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For the first time ever, the number of people employed in renewable energy has passed the 10 million mark, according to the International Renewable Energy Agency (IRENA). In 2017, 10.3 million people were working in renewable energy, with 60 percent of the jobs in Asia. Of renewable energy jobs, solar power was the largest employer with nearly 3.4 million jobs. In 2017, the renewable energy industry created over 500,000 new jobs, according to IRENA, based in Abu Dhabi. That’s a 5.3 percent increase over 2016. The countries with the most jobs in renewable energy are the United States, China, India, Japan, Germany, and Brazil, and they account for over 70 percent of renewable energy industry jobs in the world. IRENA Director-General Adnan Amin said in the agency’s statement, “Renewable energy has become a pillar of low-carbon economic growth for governments all over the world, a fact reflected by the growing number of jobs created in the sector.” Related: Clean energy jobs outnumber fossil fuel jobs in most US states The number of solar power jobs was up nearly nine percent over 2016 after what IRENA described as a record 94 gigawatts in installations last year. Around two-thirds, or around 2.2 million, of solar energy jobs are in China. Liquid biofuels is another big employer with 1.9 million jobs. Large hydropower is up there as well with 1.5 million jobs. Jobs in the wind industry decreased some at 1.15 million jobs globally. IRENA said while growing amounts of countries are enjoying clean power’s socioeconomic benefits, most manufacturing happens in relatively few countries. Amin said, “The data also underscores an increasingly regionalized picture, highlighting that in countries where attractive policies exist, the economic, social, and environmental benefits of renewable energy are most evident. Fundamentally, this data supports our analysis that decarbonization of the global energy system can grow the global economy and create up to 28 million jobs in the sector by 2050.” + International Renewable Energy Agency Images via Depositphotos ( 1 , 2 ) and the International Renewable Energy Agency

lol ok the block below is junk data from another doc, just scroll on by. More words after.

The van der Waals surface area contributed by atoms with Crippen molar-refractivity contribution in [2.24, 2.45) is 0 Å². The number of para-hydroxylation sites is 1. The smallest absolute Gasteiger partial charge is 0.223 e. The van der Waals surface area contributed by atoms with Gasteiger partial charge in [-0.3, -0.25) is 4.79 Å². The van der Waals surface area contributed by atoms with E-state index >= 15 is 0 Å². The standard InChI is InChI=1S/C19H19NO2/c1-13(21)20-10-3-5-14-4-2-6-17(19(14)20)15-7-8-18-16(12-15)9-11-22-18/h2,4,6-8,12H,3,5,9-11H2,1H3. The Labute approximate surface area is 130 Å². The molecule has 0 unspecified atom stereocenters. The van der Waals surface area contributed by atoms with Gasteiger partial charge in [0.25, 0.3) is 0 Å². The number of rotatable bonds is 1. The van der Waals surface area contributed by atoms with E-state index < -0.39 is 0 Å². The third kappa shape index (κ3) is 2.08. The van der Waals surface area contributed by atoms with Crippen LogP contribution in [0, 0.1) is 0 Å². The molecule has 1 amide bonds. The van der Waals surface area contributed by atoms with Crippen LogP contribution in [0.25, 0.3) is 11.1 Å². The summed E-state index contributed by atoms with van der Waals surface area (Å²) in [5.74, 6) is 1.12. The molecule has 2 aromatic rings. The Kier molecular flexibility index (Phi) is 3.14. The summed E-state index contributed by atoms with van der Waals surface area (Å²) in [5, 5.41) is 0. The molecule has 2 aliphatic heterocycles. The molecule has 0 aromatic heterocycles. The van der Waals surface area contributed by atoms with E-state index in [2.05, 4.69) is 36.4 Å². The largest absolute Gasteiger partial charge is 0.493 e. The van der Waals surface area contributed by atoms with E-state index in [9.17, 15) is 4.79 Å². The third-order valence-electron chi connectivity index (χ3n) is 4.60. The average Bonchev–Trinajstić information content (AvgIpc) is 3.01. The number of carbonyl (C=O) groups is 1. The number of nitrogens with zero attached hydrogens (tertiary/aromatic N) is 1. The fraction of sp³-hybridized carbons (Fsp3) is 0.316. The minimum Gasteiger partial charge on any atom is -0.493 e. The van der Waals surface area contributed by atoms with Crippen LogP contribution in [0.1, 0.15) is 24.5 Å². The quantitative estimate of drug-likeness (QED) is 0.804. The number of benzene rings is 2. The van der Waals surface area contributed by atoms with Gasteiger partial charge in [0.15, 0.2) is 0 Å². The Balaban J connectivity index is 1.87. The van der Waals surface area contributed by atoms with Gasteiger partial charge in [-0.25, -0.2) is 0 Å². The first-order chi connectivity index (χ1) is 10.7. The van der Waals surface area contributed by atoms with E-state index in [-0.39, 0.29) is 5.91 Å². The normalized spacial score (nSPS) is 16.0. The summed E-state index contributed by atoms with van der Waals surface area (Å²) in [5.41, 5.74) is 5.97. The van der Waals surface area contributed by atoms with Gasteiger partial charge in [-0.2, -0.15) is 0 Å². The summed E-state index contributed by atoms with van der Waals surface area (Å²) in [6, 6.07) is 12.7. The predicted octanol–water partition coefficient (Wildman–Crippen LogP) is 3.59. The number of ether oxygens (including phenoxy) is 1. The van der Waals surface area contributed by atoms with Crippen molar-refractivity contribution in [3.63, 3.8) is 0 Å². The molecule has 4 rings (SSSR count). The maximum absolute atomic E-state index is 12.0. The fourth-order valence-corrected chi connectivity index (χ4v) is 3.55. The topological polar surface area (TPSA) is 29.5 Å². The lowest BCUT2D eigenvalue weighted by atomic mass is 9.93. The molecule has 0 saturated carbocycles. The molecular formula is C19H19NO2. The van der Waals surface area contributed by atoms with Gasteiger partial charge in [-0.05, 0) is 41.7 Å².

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10.3 million people are employed in the renewable energy industry

Escapods rugged Topo trailer lets you go off-road in style

May 9, 2018 by  
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Taking your adventure off-road—and even off-grid —is now easier than ever thanks to the all-terrain Topo trailer. Escapod recently launched the off-road-specific teardrop trailer, which clocks in at 1,200 pounds dry weight and is crafted from the ground up in Warship, Utah. The Topo features a minimalist and stylish weatherproof build with a hand-welded, powder-coated steel tube frame and lightweight aluminum cladding. Built to last, the four-season Topo is constructed from a durable pressure-treated frame with 1.5-inch insulation . The trailer is elevated on 17-inch Mickey Thompson wheels with Goodyear Wrangler Trailrunner AT Tires, resulting in a standard ground clearance of 18 inches. To tackle even the most technical of terrain, the trailer also comes with independent suspension rated to 3,500 pounds. For extra functionality, Rhino Rack crossbars and a Sunseeker Awning are installed on top. In contrast with the rugged exterior, the interior is a warm cocoon of pre-finished birch ply , equipped with four cabinets, three cubbies, and a closed compartment behind the sleeping space, which is furnished with a 5-inch memory-foam queen mattress. Despite its compact quarters, the Topo feels expansive thanks to a 9-by-41-inch stargazer window and the two glazed doors on either side. There’s also room for food prep with counter space in the rear. The LEDs , USB ports, 3-speed fan, and optional water pump run off a 12v series 27 deep-cycle RV battery. The Escapod Topo starts at $13,800 and can easily be customized with tempting add-ons—like the solar array or shower—or with special request equipment. Interested buyers not quite ready to take the plunge will also be pleased to know that the team will soon offer rentals in Utah, with more details to be revealed on their website . + Escapod Via New Atlas

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Escapods rugged Topo trailer lets you go off-road in style

How lagom the Swedish concept of ‘just right’ can help you live a balanced life

May 9, 2018 by